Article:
News of Driving’s Demise Has Been Greatly Exaggerated
There is an apparent schizophrenia in the information provided at transportation conferences and in regular news on Missouri’s infrastructure needs. At one moment, some will talk about how the state needs to invest more in transportation options, because people (especially young people) are abandoning their cars. But wait a moment and others will talk about critical needs to improve and expand the highway and road infrastructure around the state.
Contradictions are most often resolved by reexamining premises, and in this case that means looking to Missouri’s actual driving statistics. Federal Highway Administration (FHWA) data shows there is little evidence that Missourians are abandoning the roads. In fact, the latest annual estimate (from Feb. 2014 to Jan. 2015) shows that Missouri’s roads have more traffic than ever.
As the chart above shows, total vehicle miles traveled (VMT) in the state remained remarkably resilient through the recession, dropping by only 3 percent from peak to trough. For comparison, Saint Louis Metro’s total passenger trips decreased 30 percent in the recession. Rebound was relatively rapid, and the overall trend is steady increase, at around the rate of population growth; per capita VMT in 2014 is almost identical to per capita VMT in 2005 (959 miles per month).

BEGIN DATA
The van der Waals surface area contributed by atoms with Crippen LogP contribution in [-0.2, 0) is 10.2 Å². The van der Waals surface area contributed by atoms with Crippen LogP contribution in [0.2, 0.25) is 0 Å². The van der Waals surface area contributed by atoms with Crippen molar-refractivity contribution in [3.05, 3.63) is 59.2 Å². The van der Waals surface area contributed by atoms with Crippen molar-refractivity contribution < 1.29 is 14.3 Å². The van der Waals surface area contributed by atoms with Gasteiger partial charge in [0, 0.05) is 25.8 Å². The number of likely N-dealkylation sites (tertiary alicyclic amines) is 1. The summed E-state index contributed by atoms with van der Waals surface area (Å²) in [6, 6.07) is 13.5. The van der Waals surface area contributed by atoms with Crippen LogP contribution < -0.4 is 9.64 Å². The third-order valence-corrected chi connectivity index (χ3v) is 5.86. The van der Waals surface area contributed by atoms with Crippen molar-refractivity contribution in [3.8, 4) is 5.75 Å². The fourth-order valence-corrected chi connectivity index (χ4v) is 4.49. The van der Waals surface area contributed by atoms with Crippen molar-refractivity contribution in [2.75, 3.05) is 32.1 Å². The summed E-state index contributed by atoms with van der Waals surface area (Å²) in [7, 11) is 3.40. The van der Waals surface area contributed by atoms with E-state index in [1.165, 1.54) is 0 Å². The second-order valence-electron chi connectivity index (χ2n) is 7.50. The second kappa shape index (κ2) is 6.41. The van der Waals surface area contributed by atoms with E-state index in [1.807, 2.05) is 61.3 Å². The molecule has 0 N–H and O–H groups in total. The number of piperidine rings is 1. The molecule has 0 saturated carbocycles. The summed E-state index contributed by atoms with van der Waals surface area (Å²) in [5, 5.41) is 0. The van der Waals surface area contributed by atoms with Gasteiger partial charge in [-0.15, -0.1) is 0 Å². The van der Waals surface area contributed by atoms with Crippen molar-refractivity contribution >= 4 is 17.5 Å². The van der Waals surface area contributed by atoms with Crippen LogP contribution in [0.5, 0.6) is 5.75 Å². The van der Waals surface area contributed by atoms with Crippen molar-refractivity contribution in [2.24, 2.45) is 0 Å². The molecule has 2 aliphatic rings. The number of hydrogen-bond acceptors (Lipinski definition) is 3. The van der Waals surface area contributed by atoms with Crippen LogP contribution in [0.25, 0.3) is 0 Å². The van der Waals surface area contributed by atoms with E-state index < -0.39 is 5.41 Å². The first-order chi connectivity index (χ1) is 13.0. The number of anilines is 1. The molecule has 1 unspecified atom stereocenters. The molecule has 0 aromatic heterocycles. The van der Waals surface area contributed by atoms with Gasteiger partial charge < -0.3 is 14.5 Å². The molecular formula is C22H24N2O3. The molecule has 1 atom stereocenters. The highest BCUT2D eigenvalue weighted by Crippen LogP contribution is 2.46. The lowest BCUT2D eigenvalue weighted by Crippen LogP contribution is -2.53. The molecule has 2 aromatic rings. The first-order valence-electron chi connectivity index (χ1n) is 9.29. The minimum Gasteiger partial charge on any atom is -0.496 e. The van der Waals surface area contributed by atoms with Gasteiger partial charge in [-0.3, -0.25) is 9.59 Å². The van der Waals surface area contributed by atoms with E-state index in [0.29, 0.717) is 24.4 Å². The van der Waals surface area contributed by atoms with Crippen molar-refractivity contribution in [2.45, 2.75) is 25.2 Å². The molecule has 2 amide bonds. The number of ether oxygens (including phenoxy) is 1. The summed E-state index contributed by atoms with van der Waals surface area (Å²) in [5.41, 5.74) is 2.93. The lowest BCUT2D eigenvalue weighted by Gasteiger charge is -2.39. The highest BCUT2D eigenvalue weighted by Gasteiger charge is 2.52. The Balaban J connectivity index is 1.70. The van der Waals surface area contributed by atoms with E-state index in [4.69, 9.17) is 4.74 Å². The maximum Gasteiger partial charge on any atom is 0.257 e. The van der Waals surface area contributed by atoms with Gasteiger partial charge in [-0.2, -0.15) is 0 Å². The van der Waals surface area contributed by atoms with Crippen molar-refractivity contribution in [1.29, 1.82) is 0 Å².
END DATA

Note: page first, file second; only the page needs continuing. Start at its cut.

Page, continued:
Trucking, which is more directly tied to economic activity and makes up a significant portion of Missouri’s total VMT, drives much of the strength in Missouri traffic. Even if we only look at Missouri’s urban arterial road traffic (where the proportion of personal vehicles to trucks is much higher), there is no evidence of a large downturn in driving.
Urban roads saw a steeper decline in traffic during the recession (around 5 percent peak to trough) than did all roads, but even they eclipsed prerecession traffic levels in January 2015. Per capita VMT on urban arterials were also higher than they were in 2005-06.
As things stand, Missouri’s roadways carry more than 90 percent of that state’s commuters and more than half of all the state’s freight movements by value. While increased investment in transit and changing living preferences may cut into overwhelming dominance in the future, there is no data that such a transformation is underway yet.